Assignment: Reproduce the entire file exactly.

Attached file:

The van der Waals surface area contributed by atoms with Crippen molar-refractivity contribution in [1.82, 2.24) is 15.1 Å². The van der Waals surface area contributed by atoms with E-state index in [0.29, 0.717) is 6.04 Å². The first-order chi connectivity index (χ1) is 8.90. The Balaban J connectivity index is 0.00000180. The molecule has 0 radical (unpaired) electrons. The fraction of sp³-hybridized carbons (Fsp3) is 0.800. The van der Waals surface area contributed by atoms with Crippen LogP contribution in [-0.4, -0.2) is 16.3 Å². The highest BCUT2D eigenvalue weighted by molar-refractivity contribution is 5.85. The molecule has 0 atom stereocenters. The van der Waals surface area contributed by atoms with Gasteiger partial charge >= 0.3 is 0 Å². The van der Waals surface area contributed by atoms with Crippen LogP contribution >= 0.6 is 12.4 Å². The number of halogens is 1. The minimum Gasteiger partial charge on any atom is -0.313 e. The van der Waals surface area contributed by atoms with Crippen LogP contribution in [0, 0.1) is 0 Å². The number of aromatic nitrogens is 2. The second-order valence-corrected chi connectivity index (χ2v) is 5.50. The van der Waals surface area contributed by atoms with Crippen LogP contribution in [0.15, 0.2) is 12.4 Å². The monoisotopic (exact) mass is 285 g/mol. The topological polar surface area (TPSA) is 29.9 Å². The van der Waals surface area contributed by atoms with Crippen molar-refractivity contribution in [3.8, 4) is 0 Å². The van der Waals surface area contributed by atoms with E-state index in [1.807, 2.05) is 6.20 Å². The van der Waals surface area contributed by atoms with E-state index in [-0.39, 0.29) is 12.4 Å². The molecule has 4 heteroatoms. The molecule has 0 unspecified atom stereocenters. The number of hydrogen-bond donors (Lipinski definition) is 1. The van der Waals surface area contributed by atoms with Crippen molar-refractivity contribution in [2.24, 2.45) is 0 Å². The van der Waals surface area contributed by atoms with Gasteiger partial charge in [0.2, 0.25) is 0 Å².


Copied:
The van der Waals surface area contributed by atoms with Crippen molar-refractivity contribution in [1.82, 2.24) is 15.1 Å². The van der Waals surface area contributed by atoms with E-state index in [0.29, 0.717) is 6.04 Å². The first-order chi connectivity index (χ1) is 8.90. The Balaban J connectivity index is 0.00000180. The molecule has 0 radical (unpaired) electrons. The fraction of sp³-hybridized carbons (Fsp3) is 0.800. The van der Waals surface area contributed by atoms with Crippen LogP contribution in [-0.4, -0.2) is 16.3 Å². The highest BCUT2D eigenvalue weighted by molar-refractivity contribution is 5.85. The molecule has 0 atom stereocenters. The van der Waals surface area contributed by atoms with Gasteiger partial charge >= 0.3 is 0 Å². The van der Waals surface area contributed by atoms with Crippen LogP contribution >= 0.6 is 12.4 Å². The number of halogens is 1. The minimum Gasteiger partial charge on any atom is -0.313 e. The van der Waals surface area contributed by atoms with Crippen LogP contribution in [0, 0.1) is 0 Å². The number of aromatic nitrogens is 2. The second-order valence-corrected chi connectivity index (χ2v) is 5.50. The van der Waals surface area contributed by atoms with Crippen LogP contribution in [0.15, 0.2) is 12.4 Å². The monoisotopic (exact) mass is 285 g/mol. The topological polar surface area (TPSA) is 29.9 Å². The van der Waals surface area contributed by atoms with Crippen molar-refractivity contribution in [3.8, 4) is 0 Å². The van der Waals surface area contributed by atoms with E-state index in [1.807, 2.05) is 6.20 Å². The van der Waals surface area contributed by atoms with E-state index in [-0.39, 0.29) is 12.4 Å². The molecule has 4 heteroatoms. The molecule has 0 unspecified atom stereocenters. The number of hydrogen-bond donors (Lipinski definition) is 1. The van der Waals surface area contributed by atoms with Crippen molar-refractivity contribution in [2.24, 2.45) is 0 Å². The van der Waals surface area contributed by atoms with Gasteiger partial charge in [0.2, 0.25) is 0 Å².